“The range of audiences that government addresses is wider than any commercial advertiser in my experience, and this affects both ends of the age scale. With our clients, we do a huge amount of research to try to understand unconventional lifestyles and which media fit into them most effectively.
“Another challenge we face is in regard to those with reading difficulties and communicating with those who are sight or hearing impaired. Certainly the onus is on us and the agencies we work with to find the most imaginative and wide ranging use of media within a campaign; many COI campaigns have a greater variety of media channels within the same campaign than commercial advertisers might employ.”
Andrew Marsden is former category director of Britvic; ex-president of the Marketing Society, and a former adviser to the COI.
Mike Moran asks: “COI has produced consistently strong digital marketing activity; often well ahead of the average agency curve. While all agencies claim excellence in digital, very few actually deliver it. Given the changes in approach that you have announced, I would be worried that you risk appointing a single media provider but sub-optimising your digital activity at precisely the point where you need to optimise it still further. What do you think?”
Mark Lund: “We’re certainly proud of the digital work we’ve helped our clients to do in the past few years and we’re committed to both keeping up the quality and quantity as we go forward. Digital channels and platforms have an increasingly central role in how government communicates with citizens and this is very much in our minds as we go through the media buying tender process.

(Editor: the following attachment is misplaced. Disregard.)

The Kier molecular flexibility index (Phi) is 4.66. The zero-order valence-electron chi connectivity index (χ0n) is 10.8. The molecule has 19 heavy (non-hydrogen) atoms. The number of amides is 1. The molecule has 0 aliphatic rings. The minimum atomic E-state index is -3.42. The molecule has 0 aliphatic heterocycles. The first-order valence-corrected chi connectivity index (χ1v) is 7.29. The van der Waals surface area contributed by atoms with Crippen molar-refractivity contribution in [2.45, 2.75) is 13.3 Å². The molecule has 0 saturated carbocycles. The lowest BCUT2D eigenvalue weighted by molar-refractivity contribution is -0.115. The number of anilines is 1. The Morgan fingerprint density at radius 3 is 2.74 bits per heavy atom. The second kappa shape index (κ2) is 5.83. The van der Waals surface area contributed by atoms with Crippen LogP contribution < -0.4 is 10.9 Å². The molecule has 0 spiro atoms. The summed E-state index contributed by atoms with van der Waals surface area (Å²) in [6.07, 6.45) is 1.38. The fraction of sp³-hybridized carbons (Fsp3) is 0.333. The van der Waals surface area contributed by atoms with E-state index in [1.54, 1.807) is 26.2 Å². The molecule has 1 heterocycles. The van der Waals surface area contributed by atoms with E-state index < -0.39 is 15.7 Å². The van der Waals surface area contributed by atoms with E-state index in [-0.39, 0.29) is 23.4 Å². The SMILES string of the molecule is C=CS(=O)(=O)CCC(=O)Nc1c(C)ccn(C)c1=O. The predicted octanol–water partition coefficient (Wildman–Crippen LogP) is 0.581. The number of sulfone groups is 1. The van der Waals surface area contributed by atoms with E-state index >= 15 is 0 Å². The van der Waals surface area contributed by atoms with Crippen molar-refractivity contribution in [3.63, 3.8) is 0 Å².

“Key to our thinking though is that media channels increasingly have to be seen as an interwoven pattern and not standalone. This is particularly true of digital, which is already emerging as the glue which binds together a campaign and the dialogue it creates.
“We are therefore looking for a model (be it individual agency, group or consortium) that can best integrate online and offline and drive new trading and pricing models based on outcomes. This has to be optimised for the whole picture not just one channel.”
Mike Moran is former commercial director of Toyota GB; and former worldwide marketing and strategy director of Thames Water. He is also a former COI adviser.
You’ve been about three months in your new job. Has it been a culture shock moving from the private to the public sector?
It’s a very interesting mixture of the familiar and the foreign. I’m still mostly engaged in using communications and marketing to solve problems. Communication strategies and advertising campaigns do have certain similarities. You’re still dealing, for example, with creative people, strategists, planners and media experts.
But there are three significant differences with my old life in advertising. This is a bigger business – 700-odd people spread across more than one location. It’s also a business that buys as well as sells. We work with our end-clients – the departments – but we’re also procuring and working with private sector agencies. We’re a double-headed beast in that sense.